Kinect, Microsoft’s motion tracking device for the Xbox, is among the greatest hits to come out of Redmond in recent memory. While there have been many projects that used the Kinect device with regular PCs, those were always hacks. Now, however, Microsoft is making a beta version of an official software development kit (SDK) for the Kinect available for those who want to get easier access to the Kinect’s features on Windows 7 PCs. This SDK is not open-sourced and isn’t licensed for commercial uses (yet).
With this SDK, developers will get access to virtually all of the Kinect’s advanced hardware, including raw sensor streams, skeletal tracking for up to two people and access to the device’s audio which can be integrated with Microsoft’s speech recognition API.
Non-Commerical Only – For Now
For now, the SDK only allows for non-commerical usage. This means you won’t see Kinect-enabled PC games or gesture-based interface for sale anytime soon. Microsoft is currently aiming the SDK at academics and students who want to use the SDK for research and classroom teaching and those who want to simply explore the possibilities of using the Kinect for building new natural user interfaces.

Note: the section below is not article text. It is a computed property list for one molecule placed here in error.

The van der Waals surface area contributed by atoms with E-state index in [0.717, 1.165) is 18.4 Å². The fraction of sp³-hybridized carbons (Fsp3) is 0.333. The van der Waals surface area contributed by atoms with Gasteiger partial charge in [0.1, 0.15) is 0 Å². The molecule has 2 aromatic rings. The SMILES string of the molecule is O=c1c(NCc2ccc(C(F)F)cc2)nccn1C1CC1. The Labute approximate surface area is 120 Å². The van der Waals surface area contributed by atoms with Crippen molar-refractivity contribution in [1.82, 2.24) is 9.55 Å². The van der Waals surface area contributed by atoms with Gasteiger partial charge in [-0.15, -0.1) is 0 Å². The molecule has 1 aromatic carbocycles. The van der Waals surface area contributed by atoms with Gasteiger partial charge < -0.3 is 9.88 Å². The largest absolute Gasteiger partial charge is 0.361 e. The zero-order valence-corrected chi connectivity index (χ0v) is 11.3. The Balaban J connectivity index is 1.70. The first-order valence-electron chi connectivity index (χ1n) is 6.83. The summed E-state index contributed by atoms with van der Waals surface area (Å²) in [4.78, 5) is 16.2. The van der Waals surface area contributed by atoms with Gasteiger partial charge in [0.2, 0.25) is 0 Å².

While the SDK only allows for these non-commerical uses, though, Microsoft explicitly notes that developers can distribute their demos, though users who just want to test these apps will have to install the SDK as well.
Microsoft also plans to allow for commercial uses of the SDK soon, but hasn’t disclosed a timeline yet. Talking to ZDNet’s Mary Jo Foley, Microsoft Research Distinguished Scientist Anoop Gupta said that he expects to see Kinect-based apps for “telepresence/teleconferencing, manufacturing, retail billboard, automotive and lots of other categories to be big among Kinect developers as the SDK moves from non-commercial to commercial.”